For the second consecutive year, the Miami Heat won a pivotal Game 3 matchup against the Indiana Pacers. Miami won both times in the face of a raucous capacity crowd after losing Game 2 and its coveted home-court advantage.
But unlike the previous two games in this series, which featured two nail-biting finishes, the Heat left little doubt as to which team was superior. Miami raced out to a 14-point halftime advantage, then buried the young Pacers in the second half for an 18-point victory.
Now, the Heat hold a 2-1 series lead with an even more important Game 4 looming on Tuesday. Let us examine five trends from Game 3 that will continue into Game 4.
One reason LeBron James and the Miami Heat were able to push around the Indiana Pacers in Game 3 was due to their dominance in the paint.
Entering Sunday night's game, Miami held a 12-point advantage in points in the paint, according to ESPN.com. The Heat then added to its edge near the basket by outscoring the Pacers 52-36 in the painted area.
According to NBA.com sortable playoff statistics, James, who averages 13 points per game in the paint, now ranks ahead of all players who have played 12 games or more in the 2013 Playoffs, including Zach Randolph and Roy Hibbert.
NBA.com's Steve Aschburner quoted James after the Heat's victory:
“I made a conscious effort to sit down in the post tonight, try to put pressure on the defense,” James said, his 22-point, four-rebound, three-assist game more monstrous than monster. “Spo and the coaching staff wanted me to be down there and my teammates allowed me to do that.”
The Heat's game plan to establish its inside game early in order keep the Pacers on their heels and squelch the crowd noise proved very successful.
Expect Miami to go inside early and often in Game 4.
Arguably the biggest wild card in the Eastern Conference Finals has been the "Birdman" himself, Chris Andersen.
In a word, Andersen has been, well, nearly perfect.
Against Indiana, the colorfully tattooed 6'10" power forward has not missed a single shot he has taken from the field and has missed once from the free throw line.
In fact, dating back to Miami's Game 5 win over the Chicago Bulls, Andersen has connected on 15 consecutive field goal attempts and has made an equally impressive eight out of nine free throws during the same span.
The 10-year NBA veteran has been everywhere on the court; blocking shots, throwing down dunks after catching passes in the lane and generally playing his disruptive style of basketball.
There is little doubt that Andersen will be a big factor for the Heat when Miami takes the floor on Tuesday night.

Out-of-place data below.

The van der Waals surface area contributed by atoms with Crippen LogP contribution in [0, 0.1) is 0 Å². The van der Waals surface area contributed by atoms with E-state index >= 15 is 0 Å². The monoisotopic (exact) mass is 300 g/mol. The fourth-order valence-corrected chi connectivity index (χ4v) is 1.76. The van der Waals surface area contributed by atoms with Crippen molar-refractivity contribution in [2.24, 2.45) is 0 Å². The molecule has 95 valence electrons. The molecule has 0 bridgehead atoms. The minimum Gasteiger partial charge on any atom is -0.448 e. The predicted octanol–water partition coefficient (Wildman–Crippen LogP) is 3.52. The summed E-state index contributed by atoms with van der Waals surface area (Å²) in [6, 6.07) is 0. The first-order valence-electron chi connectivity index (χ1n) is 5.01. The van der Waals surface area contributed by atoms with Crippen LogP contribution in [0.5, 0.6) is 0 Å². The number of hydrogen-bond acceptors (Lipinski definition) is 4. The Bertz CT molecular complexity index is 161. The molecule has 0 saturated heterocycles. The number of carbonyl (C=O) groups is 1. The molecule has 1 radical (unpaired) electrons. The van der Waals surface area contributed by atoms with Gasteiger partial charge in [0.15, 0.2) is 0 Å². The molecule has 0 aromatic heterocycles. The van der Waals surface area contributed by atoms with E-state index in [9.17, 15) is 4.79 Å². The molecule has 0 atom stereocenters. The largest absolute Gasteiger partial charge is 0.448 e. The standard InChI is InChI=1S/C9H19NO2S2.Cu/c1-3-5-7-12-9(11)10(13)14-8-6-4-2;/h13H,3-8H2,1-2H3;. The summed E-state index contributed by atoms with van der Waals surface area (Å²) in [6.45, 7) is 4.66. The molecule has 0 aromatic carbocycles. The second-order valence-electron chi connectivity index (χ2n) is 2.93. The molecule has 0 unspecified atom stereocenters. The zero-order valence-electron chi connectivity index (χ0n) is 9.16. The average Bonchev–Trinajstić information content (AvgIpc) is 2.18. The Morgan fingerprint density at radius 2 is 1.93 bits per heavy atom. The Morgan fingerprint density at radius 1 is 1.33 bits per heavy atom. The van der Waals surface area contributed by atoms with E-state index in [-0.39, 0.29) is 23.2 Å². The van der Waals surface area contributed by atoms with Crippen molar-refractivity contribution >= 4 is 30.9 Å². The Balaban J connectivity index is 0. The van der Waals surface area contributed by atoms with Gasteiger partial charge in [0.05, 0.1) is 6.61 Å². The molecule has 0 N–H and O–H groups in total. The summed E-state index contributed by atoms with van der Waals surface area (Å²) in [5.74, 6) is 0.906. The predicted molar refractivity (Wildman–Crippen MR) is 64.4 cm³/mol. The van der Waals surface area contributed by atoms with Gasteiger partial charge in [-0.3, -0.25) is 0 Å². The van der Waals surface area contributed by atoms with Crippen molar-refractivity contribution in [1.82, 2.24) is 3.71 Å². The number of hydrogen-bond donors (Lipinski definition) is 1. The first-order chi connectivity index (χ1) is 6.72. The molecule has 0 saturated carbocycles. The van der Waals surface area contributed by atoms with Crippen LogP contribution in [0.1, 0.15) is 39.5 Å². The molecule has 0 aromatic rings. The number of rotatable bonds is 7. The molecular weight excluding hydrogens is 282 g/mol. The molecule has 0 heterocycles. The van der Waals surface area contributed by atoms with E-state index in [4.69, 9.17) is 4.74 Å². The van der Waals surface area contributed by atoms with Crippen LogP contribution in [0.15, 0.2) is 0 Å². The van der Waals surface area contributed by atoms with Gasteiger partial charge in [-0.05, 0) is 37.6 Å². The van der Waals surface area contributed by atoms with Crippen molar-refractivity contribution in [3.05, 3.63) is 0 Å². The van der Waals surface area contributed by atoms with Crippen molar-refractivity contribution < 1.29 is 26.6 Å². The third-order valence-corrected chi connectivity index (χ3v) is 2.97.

This trend is not one that developed during Game 3, but rather continued from the regular season where Indiana ranked as one of the league's top rebounding teams.
As of Monday, the Pacers stand as the postseason leader in rebounds per game and offensive rebounds per game, after finishing the regular season as the league's best team in the former, according to NBA.com sortable statistics.
In Game 3, Indiana picked up where it left off, holding a plus-nine advantage over Miami in total rebounds and grabbing 12 more offensive rebounds than the Heat.
The Pacers were not able to overcome a poor shooting night Sunday, which prevented them from parlaying their rebounding supremacy into a win.
But Indiana holds a distinctive advantage over Miami in turning 50/50 balls into second-chance points; the Pacers are tops in the postseason with 16 second-chance points per game.
One of the many reasons the Miami Heat are a difficult match up for their opposition is its depth.
That depth has been on display throughout the playoffs, especially in recent games against the Pacers.
Through three games of the Eastern Conference Finals, Miami's bench has outscored Indiana's 72-39, with the most significant contributions coming from Chris Andersen.
In Game 3, the Heat reserves boosted its team's offense with 28 points. Norris Cole, Shane Battier, Ray Allen and Andersen each scored at least five points, taking the pressure off of LeBron James, Dwayne Wade and Chris Bosh in the process.
Miami's chances of winning Game 3 improved exponentially when starter Udonis Haslem tallied 17 points on 8-of-9 shooting.
Now in a seemingly must-win situation for the Pacers, it would be logical to assume that the Heat's bench players will leave their mark on Game 4, much as they have done throughout the series against Indiana.
Facing a crucial Game 3 on the road, after having arguably been outplayed in Games 1 and 2 at home, was a natural time for the Miami Heat to feel pressure.
By halftime, however, it seemed as though any pressure the Heat was feeling was gone.
The same nerves and stunned silence that filled AmericanAirlines Arena after Game 2 traveled from Miami to Indiana, spreading into the sellout crowd at Bankers Life Fieldhouse and eventually to the Pacers' bench, as the Heat once again answered the bell in a must-win scenario.
It is once again the Heat who have the mental edge in the series. Coupled with their talent and experience, Miami is in prime position to overwhelm the Pacers and send the series back to South Beach, one win away from the team's third-consecutive NBA Finals appearance.
Now with its confidence fully restored, and its opponent staggering, the Heat will fully seize momentum in Game 4 on the heels of a demoralizing win in Game 3.